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Culture

Building a Community in Brooklyn’s Backyards

In 1983, neighbors on an unusual block agreed to create a more open, shared space behind their homes. What they built remains a special slice of nature in a bustling city.
Children play in the backyard in the late 1990s. "This is a little slice of how every child should be able to grow up."
Children play in the backyard in the late 1990s. "This is a little slice of how every child should be able to grow up."Courtesy of Tim and Sealy Gilles

In the regular patterns of Brooklyn’s street grid, there’s a slight deformity near Prospect Park that makes one block slightly larger than the ones around it. On this block of brownstones in Park Slope, the streets give the houses a little more breathing room for their backyards. And for more than three decades, the community here has gone one step further, turning that space into a sprawling private park of their own creation.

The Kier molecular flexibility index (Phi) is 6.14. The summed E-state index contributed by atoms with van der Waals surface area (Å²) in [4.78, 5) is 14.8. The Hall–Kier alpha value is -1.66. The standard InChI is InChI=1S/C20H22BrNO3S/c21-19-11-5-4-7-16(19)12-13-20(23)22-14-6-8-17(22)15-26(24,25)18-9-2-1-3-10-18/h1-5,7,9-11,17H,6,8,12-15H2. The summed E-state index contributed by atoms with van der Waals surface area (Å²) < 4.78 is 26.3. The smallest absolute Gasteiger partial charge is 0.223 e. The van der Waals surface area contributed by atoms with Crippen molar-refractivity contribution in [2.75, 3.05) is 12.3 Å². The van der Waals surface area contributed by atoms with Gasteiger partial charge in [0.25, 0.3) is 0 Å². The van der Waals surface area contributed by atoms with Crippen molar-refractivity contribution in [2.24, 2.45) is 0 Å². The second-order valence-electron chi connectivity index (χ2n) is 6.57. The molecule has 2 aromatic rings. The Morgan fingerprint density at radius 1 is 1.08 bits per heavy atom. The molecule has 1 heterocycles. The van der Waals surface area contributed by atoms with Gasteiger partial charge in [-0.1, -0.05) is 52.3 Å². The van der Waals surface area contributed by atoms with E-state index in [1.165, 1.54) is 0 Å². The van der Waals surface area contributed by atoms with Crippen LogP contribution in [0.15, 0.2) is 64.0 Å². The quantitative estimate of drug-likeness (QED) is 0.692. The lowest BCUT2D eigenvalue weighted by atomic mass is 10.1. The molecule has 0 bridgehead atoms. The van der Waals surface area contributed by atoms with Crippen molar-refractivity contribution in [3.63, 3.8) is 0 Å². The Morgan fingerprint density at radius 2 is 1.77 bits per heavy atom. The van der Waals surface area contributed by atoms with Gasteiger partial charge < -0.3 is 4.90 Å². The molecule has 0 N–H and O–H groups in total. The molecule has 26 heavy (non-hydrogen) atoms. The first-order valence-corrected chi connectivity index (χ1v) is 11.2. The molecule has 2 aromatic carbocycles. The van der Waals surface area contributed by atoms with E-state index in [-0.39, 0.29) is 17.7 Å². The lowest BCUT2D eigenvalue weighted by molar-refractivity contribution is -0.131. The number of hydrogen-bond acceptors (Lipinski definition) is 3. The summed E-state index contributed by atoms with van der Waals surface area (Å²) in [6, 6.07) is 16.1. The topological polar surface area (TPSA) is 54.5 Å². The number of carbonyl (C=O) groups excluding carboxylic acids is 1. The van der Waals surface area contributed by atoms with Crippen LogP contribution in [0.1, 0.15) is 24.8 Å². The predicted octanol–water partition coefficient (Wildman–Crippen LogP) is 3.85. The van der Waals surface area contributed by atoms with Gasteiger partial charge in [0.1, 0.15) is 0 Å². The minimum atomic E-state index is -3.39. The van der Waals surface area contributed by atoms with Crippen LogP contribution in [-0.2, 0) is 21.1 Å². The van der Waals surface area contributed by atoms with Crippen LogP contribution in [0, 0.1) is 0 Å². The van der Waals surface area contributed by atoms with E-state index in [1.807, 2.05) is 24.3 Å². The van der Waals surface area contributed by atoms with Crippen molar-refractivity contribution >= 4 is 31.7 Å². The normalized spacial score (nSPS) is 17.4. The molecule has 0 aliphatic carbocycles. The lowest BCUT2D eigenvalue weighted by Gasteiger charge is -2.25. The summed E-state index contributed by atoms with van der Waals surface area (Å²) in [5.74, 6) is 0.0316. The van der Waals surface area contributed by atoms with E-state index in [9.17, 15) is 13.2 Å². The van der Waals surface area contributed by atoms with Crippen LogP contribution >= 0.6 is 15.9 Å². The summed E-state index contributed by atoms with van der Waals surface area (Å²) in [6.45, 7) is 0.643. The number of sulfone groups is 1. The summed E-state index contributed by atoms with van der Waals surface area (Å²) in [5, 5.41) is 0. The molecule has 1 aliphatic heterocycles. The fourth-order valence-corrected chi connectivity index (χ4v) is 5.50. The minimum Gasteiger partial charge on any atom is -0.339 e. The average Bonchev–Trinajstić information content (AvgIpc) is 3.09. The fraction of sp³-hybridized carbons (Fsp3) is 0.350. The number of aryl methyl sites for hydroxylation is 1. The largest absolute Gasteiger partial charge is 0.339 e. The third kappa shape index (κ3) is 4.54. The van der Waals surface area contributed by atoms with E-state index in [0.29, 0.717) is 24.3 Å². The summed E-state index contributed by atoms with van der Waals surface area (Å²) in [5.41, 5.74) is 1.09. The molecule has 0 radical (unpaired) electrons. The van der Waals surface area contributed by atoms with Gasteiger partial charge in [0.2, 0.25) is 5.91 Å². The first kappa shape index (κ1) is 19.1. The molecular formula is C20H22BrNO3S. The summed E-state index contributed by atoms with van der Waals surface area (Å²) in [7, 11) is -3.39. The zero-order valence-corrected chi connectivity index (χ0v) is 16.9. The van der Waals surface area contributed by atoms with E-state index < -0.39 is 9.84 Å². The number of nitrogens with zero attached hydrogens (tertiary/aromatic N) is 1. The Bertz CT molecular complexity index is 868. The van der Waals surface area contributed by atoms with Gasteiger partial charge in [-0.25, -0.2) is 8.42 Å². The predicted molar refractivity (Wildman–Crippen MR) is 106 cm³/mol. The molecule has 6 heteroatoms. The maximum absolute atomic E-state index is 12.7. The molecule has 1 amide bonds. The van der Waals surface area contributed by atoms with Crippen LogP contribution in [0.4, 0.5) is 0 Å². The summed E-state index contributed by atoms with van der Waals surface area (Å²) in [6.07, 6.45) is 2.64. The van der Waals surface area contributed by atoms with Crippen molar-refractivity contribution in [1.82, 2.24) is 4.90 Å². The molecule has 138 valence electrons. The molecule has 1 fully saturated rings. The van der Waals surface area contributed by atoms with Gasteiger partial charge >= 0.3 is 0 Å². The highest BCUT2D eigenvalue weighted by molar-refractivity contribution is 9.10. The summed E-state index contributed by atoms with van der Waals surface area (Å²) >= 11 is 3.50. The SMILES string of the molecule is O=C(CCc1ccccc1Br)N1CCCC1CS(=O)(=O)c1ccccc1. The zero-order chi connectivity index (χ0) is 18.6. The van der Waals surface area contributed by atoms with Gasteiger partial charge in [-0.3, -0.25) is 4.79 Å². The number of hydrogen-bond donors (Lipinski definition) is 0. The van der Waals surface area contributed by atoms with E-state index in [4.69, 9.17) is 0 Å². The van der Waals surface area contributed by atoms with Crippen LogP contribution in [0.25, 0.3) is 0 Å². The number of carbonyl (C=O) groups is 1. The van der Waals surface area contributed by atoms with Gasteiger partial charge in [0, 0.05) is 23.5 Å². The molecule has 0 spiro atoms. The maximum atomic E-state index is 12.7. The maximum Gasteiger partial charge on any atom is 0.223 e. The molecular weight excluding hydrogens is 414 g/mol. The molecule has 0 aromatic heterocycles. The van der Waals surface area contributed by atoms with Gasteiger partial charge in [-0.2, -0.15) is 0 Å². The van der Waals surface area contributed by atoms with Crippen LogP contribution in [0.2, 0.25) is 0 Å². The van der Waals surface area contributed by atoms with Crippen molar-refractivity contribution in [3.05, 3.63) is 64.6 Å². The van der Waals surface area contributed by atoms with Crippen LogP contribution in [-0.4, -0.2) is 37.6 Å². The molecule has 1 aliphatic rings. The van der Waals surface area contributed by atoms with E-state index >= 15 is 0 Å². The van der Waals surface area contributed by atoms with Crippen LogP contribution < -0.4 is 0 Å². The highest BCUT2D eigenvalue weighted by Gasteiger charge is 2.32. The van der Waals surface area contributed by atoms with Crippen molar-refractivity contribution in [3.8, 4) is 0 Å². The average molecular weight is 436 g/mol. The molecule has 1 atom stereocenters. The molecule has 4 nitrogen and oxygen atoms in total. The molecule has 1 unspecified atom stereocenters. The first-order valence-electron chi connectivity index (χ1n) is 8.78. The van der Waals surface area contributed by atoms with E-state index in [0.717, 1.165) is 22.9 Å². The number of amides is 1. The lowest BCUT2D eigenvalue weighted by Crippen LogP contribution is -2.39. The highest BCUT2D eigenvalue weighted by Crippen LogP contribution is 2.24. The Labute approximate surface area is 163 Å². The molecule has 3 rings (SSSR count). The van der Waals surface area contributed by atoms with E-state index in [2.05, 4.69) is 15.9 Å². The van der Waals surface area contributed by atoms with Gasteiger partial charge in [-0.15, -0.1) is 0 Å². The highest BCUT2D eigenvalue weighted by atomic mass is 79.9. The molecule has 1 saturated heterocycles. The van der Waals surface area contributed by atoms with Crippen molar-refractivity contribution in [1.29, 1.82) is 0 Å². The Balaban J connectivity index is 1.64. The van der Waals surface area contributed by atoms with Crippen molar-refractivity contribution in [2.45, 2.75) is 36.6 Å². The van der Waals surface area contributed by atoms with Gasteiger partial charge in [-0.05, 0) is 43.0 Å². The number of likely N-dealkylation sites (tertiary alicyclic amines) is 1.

The result is a communal yard, divided only by unlocked fence gates. Playing here as a kid, it felt like magic—my own little corner of a city that’s not known for quiet spaces. With no streets or strangers to pose a threat, parents blessed their children with free rein of the space. It remains beloved today, especially in the warmer months, with the children lucky enough to live on the block running around in the yards—just as its creators hoped.